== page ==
Middle Peak of Liberty Bell. On the Memorial Day week end in 1950, Dick Widrig, Wesley Grande and I trudged through snow over most of the 16 miles of the Early Winter Creek Trail to Washington Pass, which is a few miles N. of Lake Chelan in the Cascade Mountains. Just S. of this pass are the three peaks that make up the main mass of Liberty Bell Mountain. The N. and S. peaks had been climbed; the middle peak, as yet untouched, was our objective.2
We approached the peak by the W. side and easily moved up to the base of the tower, where we considered possible routes up the remaining 400 ft. It was decided to work up the steep snow couloir that led to the col between the middle and S. peaks, even though it was cut about halfway up by a large rock cave or overhanging formation. This plan seemed at least possible, since the lip of the overhang was only about 40 ft. above the snow. Actually, this proved to be the bottleneck of the climb: only after practising an odd variety of climbing tricks were we able to force a passage up the partially ice-covered rock. I am sure that later in the year, when snow is not there to help, this route would be impracticable.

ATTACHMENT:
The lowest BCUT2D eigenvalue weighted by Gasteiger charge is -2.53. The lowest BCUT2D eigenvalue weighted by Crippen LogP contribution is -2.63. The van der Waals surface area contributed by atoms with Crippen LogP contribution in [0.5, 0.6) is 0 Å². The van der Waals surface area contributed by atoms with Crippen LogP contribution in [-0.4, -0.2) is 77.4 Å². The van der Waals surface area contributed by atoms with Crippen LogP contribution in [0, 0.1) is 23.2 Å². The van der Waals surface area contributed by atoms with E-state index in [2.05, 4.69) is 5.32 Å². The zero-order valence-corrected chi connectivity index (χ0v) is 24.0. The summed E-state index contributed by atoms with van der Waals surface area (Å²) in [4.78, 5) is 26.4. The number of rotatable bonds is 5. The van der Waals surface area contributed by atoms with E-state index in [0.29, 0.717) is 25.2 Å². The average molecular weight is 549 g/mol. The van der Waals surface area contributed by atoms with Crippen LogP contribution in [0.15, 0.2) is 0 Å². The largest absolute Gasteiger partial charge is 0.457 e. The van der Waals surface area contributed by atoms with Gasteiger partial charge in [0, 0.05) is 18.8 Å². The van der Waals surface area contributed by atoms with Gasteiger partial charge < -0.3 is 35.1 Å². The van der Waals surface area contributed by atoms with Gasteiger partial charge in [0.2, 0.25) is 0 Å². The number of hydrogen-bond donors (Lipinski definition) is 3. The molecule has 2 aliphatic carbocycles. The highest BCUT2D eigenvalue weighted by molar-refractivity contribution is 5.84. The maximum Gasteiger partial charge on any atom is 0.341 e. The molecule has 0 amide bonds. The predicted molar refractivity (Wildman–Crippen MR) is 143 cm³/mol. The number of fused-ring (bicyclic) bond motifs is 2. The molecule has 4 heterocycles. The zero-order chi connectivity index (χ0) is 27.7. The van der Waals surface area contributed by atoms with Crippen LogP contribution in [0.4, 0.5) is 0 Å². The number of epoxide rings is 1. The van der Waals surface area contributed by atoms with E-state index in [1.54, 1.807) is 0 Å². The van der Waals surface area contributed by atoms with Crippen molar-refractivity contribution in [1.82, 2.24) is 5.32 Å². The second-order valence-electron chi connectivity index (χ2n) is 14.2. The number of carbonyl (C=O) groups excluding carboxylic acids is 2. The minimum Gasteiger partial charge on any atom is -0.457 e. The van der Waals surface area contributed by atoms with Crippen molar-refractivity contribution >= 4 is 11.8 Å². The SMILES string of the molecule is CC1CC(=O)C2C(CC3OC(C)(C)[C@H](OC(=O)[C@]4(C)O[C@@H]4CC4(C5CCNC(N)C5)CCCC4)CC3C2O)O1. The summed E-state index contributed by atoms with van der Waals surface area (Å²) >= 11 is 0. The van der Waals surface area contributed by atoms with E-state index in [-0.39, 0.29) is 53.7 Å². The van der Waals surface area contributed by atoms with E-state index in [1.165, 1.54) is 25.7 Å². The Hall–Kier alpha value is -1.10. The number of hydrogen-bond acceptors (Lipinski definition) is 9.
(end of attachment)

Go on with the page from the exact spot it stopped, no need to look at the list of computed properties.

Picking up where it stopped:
About 200 more ft. of the snow couloir brought us to the col, where we donned tennis shoes—necessary for the moderately difficult rock work ahead (200-300 ft.). Climbing was further complicated by a freezing wind and driving snow particles. On arriving at the summit, we hastily constructed a cairn. We then made a speedy descent to high camp, where several inches of snow fell that evening.
2G. Johnson, Mountaineer, XXXIX (1947), 49.